Courts in the face of COVID-19: Still open for business


Authors: Ian Nathaniel, Louise Gehrig, Rob Norton

Service: Dispute Resolution & Litigation | Restructuring & Insolvency
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There has been considerable focus in the media on the changes to the Corporations Act 2001 (Cth), the Bankruptcy Act 1966 (Cth) and related legislation which have the effect of slowing the enforcement process or putting it on hold.

We know what we can’t do, namely proceed to issue statutory demands and bankruptcy notices unless the debt threshold of a minimum of $20,000 is met (rather than $2,000 and $5,000 respectively) and that compliance with these documents has been extended to 6 months (commencing from 25 March 2020)[i].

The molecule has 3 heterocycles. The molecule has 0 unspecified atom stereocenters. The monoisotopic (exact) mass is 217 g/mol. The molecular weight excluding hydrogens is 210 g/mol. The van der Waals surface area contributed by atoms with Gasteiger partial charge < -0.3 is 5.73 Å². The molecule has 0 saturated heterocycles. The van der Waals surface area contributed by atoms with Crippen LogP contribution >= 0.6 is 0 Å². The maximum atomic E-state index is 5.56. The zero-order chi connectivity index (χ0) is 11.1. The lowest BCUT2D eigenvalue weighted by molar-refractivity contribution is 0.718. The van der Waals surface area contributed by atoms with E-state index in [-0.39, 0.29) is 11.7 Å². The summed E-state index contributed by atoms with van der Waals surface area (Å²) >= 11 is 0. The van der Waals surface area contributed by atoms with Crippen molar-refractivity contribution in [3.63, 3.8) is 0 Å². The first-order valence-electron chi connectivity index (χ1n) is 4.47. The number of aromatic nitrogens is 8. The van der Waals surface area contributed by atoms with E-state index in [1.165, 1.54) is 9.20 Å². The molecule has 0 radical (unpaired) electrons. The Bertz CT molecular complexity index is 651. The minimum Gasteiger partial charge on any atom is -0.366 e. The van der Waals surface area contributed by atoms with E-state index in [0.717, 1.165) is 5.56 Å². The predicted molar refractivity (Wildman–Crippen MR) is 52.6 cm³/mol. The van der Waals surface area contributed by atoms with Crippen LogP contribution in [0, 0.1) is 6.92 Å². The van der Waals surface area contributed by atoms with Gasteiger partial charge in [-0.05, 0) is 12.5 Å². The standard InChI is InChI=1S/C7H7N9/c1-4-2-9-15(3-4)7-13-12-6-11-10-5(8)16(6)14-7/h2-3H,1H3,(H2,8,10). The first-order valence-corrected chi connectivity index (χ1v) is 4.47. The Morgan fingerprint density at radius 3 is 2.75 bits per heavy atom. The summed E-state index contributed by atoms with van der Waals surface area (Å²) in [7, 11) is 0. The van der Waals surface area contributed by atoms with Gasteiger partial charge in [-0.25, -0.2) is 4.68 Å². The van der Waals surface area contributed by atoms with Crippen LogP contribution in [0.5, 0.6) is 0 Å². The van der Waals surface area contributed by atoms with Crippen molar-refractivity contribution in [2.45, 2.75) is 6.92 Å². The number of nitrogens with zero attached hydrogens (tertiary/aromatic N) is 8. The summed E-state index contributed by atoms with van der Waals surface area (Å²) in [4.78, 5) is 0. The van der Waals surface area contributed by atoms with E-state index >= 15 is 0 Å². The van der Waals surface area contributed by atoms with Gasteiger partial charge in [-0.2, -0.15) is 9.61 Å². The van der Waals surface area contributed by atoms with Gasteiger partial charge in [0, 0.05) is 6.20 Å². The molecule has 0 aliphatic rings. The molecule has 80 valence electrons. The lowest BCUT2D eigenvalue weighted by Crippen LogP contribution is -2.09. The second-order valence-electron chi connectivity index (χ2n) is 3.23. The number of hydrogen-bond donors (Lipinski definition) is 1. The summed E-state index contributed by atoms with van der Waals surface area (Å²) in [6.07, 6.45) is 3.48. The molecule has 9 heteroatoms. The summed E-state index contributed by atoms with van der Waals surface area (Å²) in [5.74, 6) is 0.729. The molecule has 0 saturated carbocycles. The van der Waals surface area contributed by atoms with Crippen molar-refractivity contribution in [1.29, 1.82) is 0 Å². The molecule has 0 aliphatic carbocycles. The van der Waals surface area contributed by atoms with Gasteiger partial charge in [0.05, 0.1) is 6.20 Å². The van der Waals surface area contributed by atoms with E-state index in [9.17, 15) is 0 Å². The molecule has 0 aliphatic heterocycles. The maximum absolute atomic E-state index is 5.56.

In addition, both commercial and residential landlords have had their wings clipped when it comes to evictions, with a 6 month moratorium being put in place[ii].

Whilst those temporary changes reduce the appeal of the relevant methods of enforcement right now, there are other steps that can be taken to advance a dispute.  First, there is particular appeal in commencing recovery proceedings in Courts now that there is a ‘virtual’ absence of the statutory demand option. At least by commencing a proceeding you maximise the leverage available presently, put yourself at the front of the queue and avoid wasting time advancing a proceeding towards a hearing or ultimate enforcement, even if the latter needs to occur once business returns to a new version of ‘normal’, after the present crisis ameliorates.

There has been less focus on the way in which civil Courts have already adapted to advance proceedings and the steps that remain open in the case of enforcing contractual and other legal rights and causes of action. This article aims to comment on what we are seeing in practice both directly and anecdotally.